The display memory cycles (DMCs) are interleaved, on a time scale, with other refresh memory cycles referred to as channel-memory-cycles, or CMCs. During these latter cycles, the refresh memory is read or written into in response to command signals from the CP/IO unit 20. This time-sharing of the refresh memory 30 is illustrated in the timing diagram of FIG. 5. The memory cycles DMC and CMC are initiated by corresponding request pulses referred to as display-memory-request (DMR) and the channel-memory-request (CMR), occurring in alternating fashion. Thus, after a DMC has been completed, and while the character generator is "busy" developing the CRT beam control signals, a CMC can be produced (if requested) to access any address in the refresh memory, to permit data to be written into the memory from the CP/IO unit or to permit data to be read out and transferred to the CP/IO unit.

The protect bit (No. 2) is of special significance in the console operation. When this bit is marked, i.e. a binary "one," the associated character is termed a "protected character." One feature of a protected character is that it cannot be altered in any fashion by the keyboard 28. Storage locations where the protect bit is a "zero" can be written into by the keyboard at the will of the operator.

The keyboard 28, outlined in detail in FIG. 6, includes a set of alphabetic keys 60 and a set of numeric keys 62. When the operator presses any one of these keys, a digital code word identifying the character is stored in a keyboard buffer register 66 (FIG. 3). This coded character is directed to an input data multiplexer 68 which transmits it onto the memory input lines 70 to be loaded into the refresh memory 30 at a specified word position, provided that such word position is unprotected. The loading operation takes place during a display memory cycle (DMC), referred to previously.

The word position to be loaded with the keyboard character is identified on the face of the CRT screen by a movable cursor. Preferably, the cursor is in the form of a small triangular marker located immediately below the identified position. This cursor is produced by the character generator 36 together with any character which already occupies the marked storage position in the memory.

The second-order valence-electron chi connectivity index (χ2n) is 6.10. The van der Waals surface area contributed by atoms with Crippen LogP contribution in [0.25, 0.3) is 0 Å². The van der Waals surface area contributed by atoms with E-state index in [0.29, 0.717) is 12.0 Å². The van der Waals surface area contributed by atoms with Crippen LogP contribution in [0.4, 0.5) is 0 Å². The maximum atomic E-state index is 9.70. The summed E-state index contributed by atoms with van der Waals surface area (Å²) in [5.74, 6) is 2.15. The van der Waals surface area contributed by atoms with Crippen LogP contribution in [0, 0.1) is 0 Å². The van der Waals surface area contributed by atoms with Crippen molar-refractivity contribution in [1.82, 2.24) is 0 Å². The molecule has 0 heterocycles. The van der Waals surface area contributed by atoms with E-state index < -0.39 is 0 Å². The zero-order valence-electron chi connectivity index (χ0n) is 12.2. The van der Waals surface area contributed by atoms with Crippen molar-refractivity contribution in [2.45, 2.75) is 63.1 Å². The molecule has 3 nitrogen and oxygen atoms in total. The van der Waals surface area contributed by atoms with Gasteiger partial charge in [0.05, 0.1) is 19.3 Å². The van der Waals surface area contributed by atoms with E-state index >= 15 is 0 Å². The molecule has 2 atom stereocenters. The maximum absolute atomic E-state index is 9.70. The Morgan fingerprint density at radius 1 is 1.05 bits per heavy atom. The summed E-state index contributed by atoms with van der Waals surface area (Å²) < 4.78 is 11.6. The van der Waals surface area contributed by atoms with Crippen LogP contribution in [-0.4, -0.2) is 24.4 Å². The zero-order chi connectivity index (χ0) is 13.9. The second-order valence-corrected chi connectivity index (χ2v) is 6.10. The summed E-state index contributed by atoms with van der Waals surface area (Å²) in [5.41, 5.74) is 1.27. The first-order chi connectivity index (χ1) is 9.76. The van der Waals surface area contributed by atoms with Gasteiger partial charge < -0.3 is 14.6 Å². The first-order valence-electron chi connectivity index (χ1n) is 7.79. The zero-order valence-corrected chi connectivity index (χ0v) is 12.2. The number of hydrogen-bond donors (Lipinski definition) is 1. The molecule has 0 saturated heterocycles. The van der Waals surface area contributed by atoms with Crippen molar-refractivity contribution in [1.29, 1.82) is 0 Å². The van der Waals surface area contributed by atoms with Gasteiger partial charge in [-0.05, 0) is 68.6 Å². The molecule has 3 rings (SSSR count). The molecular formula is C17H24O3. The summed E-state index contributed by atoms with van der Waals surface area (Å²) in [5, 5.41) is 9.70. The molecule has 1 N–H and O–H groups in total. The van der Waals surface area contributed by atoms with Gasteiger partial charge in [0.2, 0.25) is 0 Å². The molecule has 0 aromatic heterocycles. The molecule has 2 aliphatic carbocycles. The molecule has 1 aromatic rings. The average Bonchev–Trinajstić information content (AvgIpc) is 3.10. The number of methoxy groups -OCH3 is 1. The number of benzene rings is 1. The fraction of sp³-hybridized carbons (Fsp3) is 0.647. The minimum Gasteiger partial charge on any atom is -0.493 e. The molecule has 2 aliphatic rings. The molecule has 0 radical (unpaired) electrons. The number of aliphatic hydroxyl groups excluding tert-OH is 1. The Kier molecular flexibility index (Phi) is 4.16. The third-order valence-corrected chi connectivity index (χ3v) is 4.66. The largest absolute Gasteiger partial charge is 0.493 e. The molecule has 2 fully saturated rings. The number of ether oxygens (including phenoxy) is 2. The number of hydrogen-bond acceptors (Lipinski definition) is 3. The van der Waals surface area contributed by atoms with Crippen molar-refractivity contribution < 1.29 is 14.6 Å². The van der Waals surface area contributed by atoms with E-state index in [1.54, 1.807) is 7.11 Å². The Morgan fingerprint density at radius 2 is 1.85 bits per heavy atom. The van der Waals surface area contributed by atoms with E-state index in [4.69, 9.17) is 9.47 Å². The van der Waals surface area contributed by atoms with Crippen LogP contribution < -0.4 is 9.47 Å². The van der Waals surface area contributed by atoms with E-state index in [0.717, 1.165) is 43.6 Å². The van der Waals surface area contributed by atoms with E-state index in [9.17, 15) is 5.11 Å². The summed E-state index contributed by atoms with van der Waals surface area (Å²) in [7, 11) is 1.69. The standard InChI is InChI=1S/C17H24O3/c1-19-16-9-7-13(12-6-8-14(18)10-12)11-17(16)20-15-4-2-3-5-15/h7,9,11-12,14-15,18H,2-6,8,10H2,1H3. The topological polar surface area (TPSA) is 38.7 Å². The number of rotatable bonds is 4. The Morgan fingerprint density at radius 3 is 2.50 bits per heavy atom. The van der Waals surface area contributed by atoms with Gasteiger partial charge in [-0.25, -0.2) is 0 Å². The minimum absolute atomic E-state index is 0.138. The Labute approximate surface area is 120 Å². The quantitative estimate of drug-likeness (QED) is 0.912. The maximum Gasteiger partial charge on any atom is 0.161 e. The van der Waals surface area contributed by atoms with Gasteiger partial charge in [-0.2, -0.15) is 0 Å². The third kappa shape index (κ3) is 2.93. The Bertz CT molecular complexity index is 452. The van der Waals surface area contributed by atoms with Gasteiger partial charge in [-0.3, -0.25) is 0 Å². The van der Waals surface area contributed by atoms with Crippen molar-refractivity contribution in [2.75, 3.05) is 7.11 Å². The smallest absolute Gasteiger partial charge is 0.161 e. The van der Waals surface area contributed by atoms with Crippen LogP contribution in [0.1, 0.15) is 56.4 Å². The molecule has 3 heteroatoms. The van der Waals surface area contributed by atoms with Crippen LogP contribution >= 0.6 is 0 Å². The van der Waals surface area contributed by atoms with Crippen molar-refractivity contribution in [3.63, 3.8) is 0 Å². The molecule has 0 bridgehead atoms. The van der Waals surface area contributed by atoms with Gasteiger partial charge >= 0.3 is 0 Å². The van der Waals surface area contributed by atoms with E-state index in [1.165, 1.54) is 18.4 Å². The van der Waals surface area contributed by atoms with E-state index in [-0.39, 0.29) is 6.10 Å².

The character generator produces the locator cursor in response to a signal from an output line 72 of a comparator 74. This comparator compares the continuously changing output of the Display Address Register (DAR) 50 with the output of a Cursor Address Register (CUAR) 76 and, when the two are identical, sends a signal to the character generator to develop the cursor image at the CRT display position then identified by the address signals delivered to the memory address lines 54 by the DAR. The CUAR is controllable by special keys 78 on the keyboard, or by CP/IO interaction, so as to permit moving the cursor to any position on the screen.

Before the character in the keyboard buffer register 66 is loaded into the refresh memory 30, the character word already stored in the cursor-identified storage position is examined to determine whether its "protect bit" is a one or a zero. If a zero, the writing operation proceeds normally. If a one, the control logic circuitry is conditioned to prevent any writing into the memory device during the particular memory cycle (DMC) coresponding to the cursor position.

By these means, certain special words, symbols or numbers, etc., placed in the refresh memory 30 by the CP/IO unit, can be made immune to any alteration from the operator's keyboard 28. For example, selected headings of columns in a tabular data display, or certain operating parameters of a control loop, can be made effectively permanent, so far as the process operator's console is concerned, and subject to modification only in accordance with strictly defined procedures established in the computer software which, in turn may cause the protect bit of a word in the refresh memory to be changed from a "one" to a "zero."